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KE Spotlight

  • Three HKU scientists make the list of Innovators Under 35 Asia Pacific by MIT Technology Review

    Three HKU scientists make the list of Innovators Under 35 Asia Pacific by MIT Technology Review

    Three HKU scientists are among the four Hong Kong young scientists who made the MIT Technology Review annual list of Innovators Under 35 for the Asia Pacific Region and they are: Dr Hao Guo, Postdoctoral Fellow of the Department of Civil Engineering, who created an electricity- and chemical- free filter for rapid water purification; Dr Ziyan Guo, PhD Researcher of the Department of Mechanical Engineering, who co-developed world’s first intraoperative Magnetic Resonance Imaging (MRI)-guided robot for bilateral stereotactic neurosurgery; and Dr Ping Luo, Assistant Professor of the Department of Computer Science, who developed computer vision and AI technologies to understand human behaviours such as facial expressions, emotions and social relationships. The peer-reviewed annual award was established by MIT Technology Review in 1999 to recognise outstanding young innovators under the age of 35. In 2010, regional versions of the award were introduced to cover areas including Latin America, Europe, China, India, the Middle East and Southeast Asia/Oceania.

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  • HKU Engineering-led student team wins 1st runner-up at Global Grand Challenges Summit 2019 in London

    HKU Engineering-led student team wins 1st runner-up at Global Grand Challenges Summit 2019 in London

    A HKU Engineering-led student coached by Dr Hayden Kwok-Hay So of the Department of Electrical and Electronic Engineering through the support of the Tam Wing Fan Innovation Wing and the Gallant Ho Experiential Learning Fund was awarded 1st runner-up at the Student Competition of 2019 Global Grand Challenges Summit (GGCS) in London on September 13. The award-winning project, “ClearBot”, an AI-powered, autonomous plastic-collecting robotic solution that took aim at the global ocean plastic epidemic, represents a truly multi-disciplinary solution that puts heavy emphasis on the relationship between technology and the people who are most affected by this plastic epidemic. From the initial experiential learning trip to Bali, to the open-source software/hardware development model, the development of “ClearBot” remains hinged on the belief that real-world impact can only be achieved by engaging the target communities at every step.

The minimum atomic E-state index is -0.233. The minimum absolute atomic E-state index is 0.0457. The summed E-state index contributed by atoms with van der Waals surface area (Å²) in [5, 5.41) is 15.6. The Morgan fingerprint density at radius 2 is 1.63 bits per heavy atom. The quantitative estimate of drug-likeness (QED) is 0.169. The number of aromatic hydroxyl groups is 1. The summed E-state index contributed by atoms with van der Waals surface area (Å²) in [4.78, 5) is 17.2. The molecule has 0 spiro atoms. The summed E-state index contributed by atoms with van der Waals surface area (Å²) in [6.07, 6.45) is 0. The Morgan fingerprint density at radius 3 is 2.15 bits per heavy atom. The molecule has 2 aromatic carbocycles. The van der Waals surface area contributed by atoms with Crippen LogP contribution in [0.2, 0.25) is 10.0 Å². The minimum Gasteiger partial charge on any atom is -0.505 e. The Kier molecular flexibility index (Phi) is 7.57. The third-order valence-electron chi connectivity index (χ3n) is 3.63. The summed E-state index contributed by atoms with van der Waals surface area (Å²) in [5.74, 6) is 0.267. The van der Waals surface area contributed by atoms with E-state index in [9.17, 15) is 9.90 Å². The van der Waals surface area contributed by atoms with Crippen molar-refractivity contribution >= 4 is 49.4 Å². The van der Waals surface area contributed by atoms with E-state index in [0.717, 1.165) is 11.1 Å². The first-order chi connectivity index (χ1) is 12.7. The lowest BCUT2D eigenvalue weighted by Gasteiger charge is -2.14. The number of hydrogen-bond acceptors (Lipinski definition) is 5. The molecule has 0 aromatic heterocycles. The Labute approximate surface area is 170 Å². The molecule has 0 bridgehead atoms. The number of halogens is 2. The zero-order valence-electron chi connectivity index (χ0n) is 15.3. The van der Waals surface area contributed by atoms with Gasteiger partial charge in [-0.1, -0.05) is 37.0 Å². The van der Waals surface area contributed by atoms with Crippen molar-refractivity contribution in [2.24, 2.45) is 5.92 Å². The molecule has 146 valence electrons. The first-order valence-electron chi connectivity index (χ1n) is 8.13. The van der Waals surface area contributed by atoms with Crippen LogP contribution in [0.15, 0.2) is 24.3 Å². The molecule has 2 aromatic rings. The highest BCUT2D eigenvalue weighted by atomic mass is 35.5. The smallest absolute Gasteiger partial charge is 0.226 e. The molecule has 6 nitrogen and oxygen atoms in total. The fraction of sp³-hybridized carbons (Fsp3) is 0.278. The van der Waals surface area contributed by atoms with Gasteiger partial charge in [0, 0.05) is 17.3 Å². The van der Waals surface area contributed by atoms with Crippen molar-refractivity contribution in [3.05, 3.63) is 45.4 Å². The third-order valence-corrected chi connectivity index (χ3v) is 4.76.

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  • HKU publishes EOC-funded study on unconscious bias

    HKU publishes EOC-funded study on unconscious bias

    A study, “Doing Equality Consciously: Understanding Unconscious Bias and its Role and Implications in the Achievement of Equality in Hong Kong and Asia”, funded by the Equal Opportunities Commission was published on 24 September 2019. The project was housed at The University of Hong Kong’s Women’s Studies Research Centre (WSRC) and the Faculty of Law’s Centre for Comparative and Public Law (CCPL), and aimed to look into the types and extent of unconscious bias and the potential for intervention in different settings. The report offers several recommendations, including incorporating implicit bias awareness into early childhood education, and institutionalising training in governmental, educational, corporate, health, civil society, legal, and social welfare organisations.

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  • HKU linguist’s project on preserving an endangered language

    HKU linguist’s project on preserving an endangered language